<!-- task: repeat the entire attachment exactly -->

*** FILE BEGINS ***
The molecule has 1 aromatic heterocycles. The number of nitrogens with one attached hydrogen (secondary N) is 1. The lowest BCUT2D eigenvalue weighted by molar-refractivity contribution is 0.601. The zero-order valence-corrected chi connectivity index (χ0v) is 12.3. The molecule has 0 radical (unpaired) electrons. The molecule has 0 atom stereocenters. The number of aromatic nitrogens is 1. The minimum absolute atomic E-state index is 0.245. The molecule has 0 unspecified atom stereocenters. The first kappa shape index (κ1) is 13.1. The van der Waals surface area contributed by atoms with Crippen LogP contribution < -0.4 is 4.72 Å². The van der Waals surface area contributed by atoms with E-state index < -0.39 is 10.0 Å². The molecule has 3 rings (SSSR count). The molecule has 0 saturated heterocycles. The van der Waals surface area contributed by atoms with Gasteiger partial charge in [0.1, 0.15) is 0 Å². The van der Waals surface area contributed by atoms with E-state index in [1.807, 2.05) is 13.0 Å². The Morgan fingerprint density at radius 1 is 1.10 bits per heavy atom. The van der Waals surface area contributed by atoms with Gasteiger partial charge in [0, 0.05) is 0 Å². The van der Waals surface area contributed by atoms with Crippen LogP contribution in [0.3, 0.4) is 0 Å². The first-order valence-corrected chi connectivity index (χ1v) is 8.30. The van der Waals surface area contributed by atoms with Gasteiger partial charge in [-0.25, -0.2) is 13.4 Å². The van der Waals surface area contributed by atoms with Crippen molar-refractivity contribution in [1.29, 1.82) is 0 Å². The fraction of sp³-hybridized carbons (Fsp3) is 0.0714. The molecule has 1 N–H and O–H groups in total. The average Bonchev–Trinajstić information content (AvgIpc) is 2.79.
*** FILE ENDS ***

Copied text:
The molecule has 1 aromatic heterocycles. The number of nitrogens with one attached hydrogen (secondary N) is 1. The lowest BCUT2D eigenvalue weighted by molar-refractivity contribution is 0.601. The zero-order valence-corrected chi connectivity index (χ0v) is 12.3. The molecule has 0 radical (unpaired) electrons. The molecule has 0 atom stereocenters. The number of aromatic nitrogens is 1. The minimum absolute atomic E-state index is 0.245. The molecule has 0 unspecified atom stereocenters. The first kappa shape index (κ1) is 13.1. The van der Waals surface area contributed by atoms with Crippen LogP contribution < -0.4 is 4.72 Å². The van der Waals surface area contributed by atoms with E-state index < -0.39 is 10.0 Å². The molecule has 3 rings (SSSR count). The molecule has 0 saturated heterocycles. The van der Waals surface area contributed by atoms with Gasteiger partial charge in [0.1, 0.15) is 0 Å². The van der Waals surface area contributed by atoms with E-state index in [1.807, 2.05) is 13.0 Å². The Morgan fingerprint density at radius 1 is 1.10 bits per heavy atom. The van der Waals surface area contributed by atoms with Gasteiger partial charge in [0, 0.05) is 0 Å². The van der Waals surface area contributed by atoms with Crippen LogP contribution in [0.3, 0.4) is 0 Å². The first-order valence-corrected chi connectivity index (χ1v) is 8.30. The van der Waals surface area contributed by atoms with Gasteiger partial charge in [-0.25, -0.2) is 13.4 Å². The van der Waals surface area contributed by atoms with Crippen molar-refractivity contribution in [1.29, 1.82) is 0 Å². The fraction of sp³-hybridized carbons (Fsp3) is 0.0714. The molecule has 1 N–H and O–H groups in total. The average Bonchev–Trinajstić information content (AvgIpc) is 2.79.